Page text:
This communication contains certain statements that are “forward-looking statements” within the meaning of Section 27A of the Securities Act of 1933, as amended (the “Securities Act”), and Section 21E of the Securities Exchange Act of 1934, as amended.  Clariant Ltd (“Clariant”) and Huntsman Corporation (“Huntsman”) have identified some of these forward-looking statements with words like “believe,” “may,” “could,” “would,” “might,” “possible,” “will,” “should,” “expect,” “intend,” “plan,” “anticipate,” “estimate,” “potential,” “outlook” or “continue,” the negative of these words, other terms of similar meaning or the use of future dates. Forward-looking statements in this communication include, without limitation, statements about the anticipated benefits of the contemplated transaction, including future financial and operating results and expected synergies and cost savings related to the contemplated transaction, the plans, objectives, expectations and intentions of Clariant, Huntsman or the combined company, and the expected timing of the completion of the contemplated transaction. Such statements are based on the current expectations of the management of Clariant or Huntsman, as applicable, are qualified by the inherent risks and uncertainties surrounding future expectations generally, and actual results could differ materially from those currently anticipated due to a number of risks and uncertainties. Neither Clariant nor Huntsman, nor any of their respective directors, executive officers or advisors, provide any representation, assurance or guarantee that the occurrence of the events expressed or implied in any forward-looking statements will actually occur. Risks and uncertainties that could cause results to differ from expectations include: uncertainties as to the timing of the contemplated transaction; uncertainties as to the approval of Huntsman’s stockholders and Clariant’s shareholders required in connection with the contemplated transaction; the possibility that a competing proposal will be made; the possibility that the closing conditions to the contemplated transaction may not be satisfied or waived, including that a governmental entity may prohibit, delay or refuse to grant a necessary regulatory approval; the effects of disruption caused by the announcement of the contemplated transaction making it more difficult to maintain relationships with employees, customers, vendors and other business partners; the risk that stockholder litigation in connection with the contemplated transaction may affect the timing or occurrence of the contemplated transaction or result in significant costs of defense, indemnification and liability; ability to refinance existing indebtedness of Clariant or Huntsman in connection with the contemplated transaction; other business effects, including the effects of industry, economic or political conditions outside of the control of the parties to the contemplated transaction; transaction costs; actual or contingent liabilities; disruptions to the financial or capital markets, including with respect to financing activities related to the contemplated transaction; and other risks and uncertainties discussed in Huntsman’s filings with the U.S. Securities and Exchange Commission (the “SEC”), including the “Risk Factors” section of Huntsman’s annual report on Form 10-K for the fiscal year ended December 31, 2016 and quarterly report on Form 10-Q for the six months ended June 30, 2017. You can obtain copies of Huntsman’s filings with the SEC for free at the SEC’s website ( Forward-looking statements included herein are made only as of the date hereof and neither Clariant nor Huntsman undertakes any obligation to update any forward-looking statements as a result of new information, future developments or otherwise, except as expressly required by law. All forward-looking statements in this communication are qualified in their entirety by this cautionary statement.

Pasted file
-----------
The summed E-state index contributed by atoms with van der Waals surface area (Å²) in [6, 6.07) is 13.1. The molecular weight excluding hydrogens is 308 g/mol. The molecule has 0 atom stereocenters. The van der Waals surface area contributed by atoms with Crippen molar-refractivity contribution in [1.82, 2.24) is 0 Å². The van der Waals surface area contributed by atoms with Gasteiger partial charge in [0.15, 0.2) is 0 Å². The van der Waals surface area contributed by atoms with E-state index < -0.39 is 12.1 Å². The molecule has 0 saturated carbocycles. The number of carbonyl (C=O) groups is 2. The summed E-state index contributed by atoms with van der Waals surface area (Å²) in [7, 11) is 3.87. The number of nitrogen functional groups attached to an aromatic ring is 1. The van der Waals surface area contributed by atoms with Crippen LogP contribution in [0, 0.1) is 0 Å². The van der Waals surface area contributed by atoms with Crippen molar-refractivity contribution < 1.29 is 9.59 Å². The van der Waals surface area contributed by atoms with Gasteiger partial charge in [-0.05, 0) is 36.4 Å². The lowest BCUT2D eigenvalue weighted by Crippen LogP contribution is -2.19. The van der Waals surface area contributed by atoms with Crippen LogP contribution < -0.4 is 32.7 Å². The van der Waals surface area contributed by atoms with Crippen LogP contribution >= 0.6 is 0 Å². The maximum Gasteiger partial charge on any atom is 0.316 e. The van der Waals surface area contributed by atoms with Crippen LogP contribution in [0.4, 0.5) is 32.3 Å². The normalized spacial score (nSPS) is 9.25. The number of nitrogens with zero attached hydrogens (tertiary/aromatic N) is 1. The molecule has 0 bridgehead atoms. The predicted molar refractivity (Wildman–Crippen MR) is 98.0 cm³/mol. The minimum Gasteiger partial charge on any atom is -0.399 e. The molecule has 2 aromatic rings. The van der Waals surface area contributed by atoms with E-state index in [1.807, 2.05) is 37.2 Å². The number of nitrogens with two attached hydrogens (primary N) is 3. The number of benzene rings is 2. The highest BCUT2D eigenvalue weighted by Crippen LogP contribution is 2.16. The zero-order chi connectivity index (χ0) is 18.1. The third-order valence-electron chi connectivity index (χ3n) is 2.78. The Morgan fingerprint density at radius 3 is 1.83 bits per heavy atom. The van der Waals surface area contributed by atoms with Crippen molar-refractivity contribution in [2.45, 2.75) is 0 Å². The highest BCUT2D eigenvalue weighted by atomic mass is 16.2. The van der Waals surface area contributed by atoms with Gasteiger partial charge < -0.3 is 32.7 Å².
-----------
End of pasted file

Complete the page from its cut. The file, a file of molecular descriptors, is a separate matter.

Important Additional Information and Where to Find It




This communication is not intended to and does not constitute an offer to sell or the solicitation of an offer to subscribe for or buy or an invitation to purchase or subscribe for any securities or the solicitation of any vote or approval in any jurisdiction, nor shall there be any sale, issuance or transfer



of securities in any jurisdiction in contravention of applicable law. No offer of securities will be made except by means of a prospectus meeting the requirements of Section 10 of the Securities Act.




In connection with the contemplated transaction, Clariant intends to file a registration statement on Form F-4 with the SEC that will include the Proxy Statement/Prospectus of Huntsman. The Proxy Statement/Prospectus will also be sent or given to Huntsman stockholders and will contain important information about the contemplated transaction. INVESTORS AND SHAREHOLDERS ARE URGED TO READ THE PROXY STATEMENT/PROSPECTUS AND OTHER RELEVANT DOCUMENTS FILED OR TO BE FILED WITH THE SEC CAREFULLY WHEN THEY BECOME AVAILABLE BECAUSE THEY WILL CONTAIN IMPORTANT INFORMATION ABOUT CLARIANT, HUNTSMAN, THE CONTEMPLATED TRANSACTION AND RELATED MATTERS. Investors and shareholders will be able to obtain free copies of the Proxy Statement/Prospectus (when available) and other documents filed with the SEC by Clariant and Huntsman through the website maintained by the SEC at




Huntsman and its directors and executive officers may be deemed to be participants in the solicitation of proxies from Huntsman investors and shareholders in connection with the contemplated transaction. Information about Huntsman’s directors and executive officers is set forth in its proxy statement for its 2017 Annual Meeting of Stockholders and its annual report on Form 10-K for the fiscal year ended December 31, 2016. These documents may be obtained for free at the SEC’s website at Additional information regarding the interests of participants in the solicitation of proxies in connection with the contemplated transactions will be included in the Proxy Statement/ Prospectus that Huntsman intends to file with the SEC.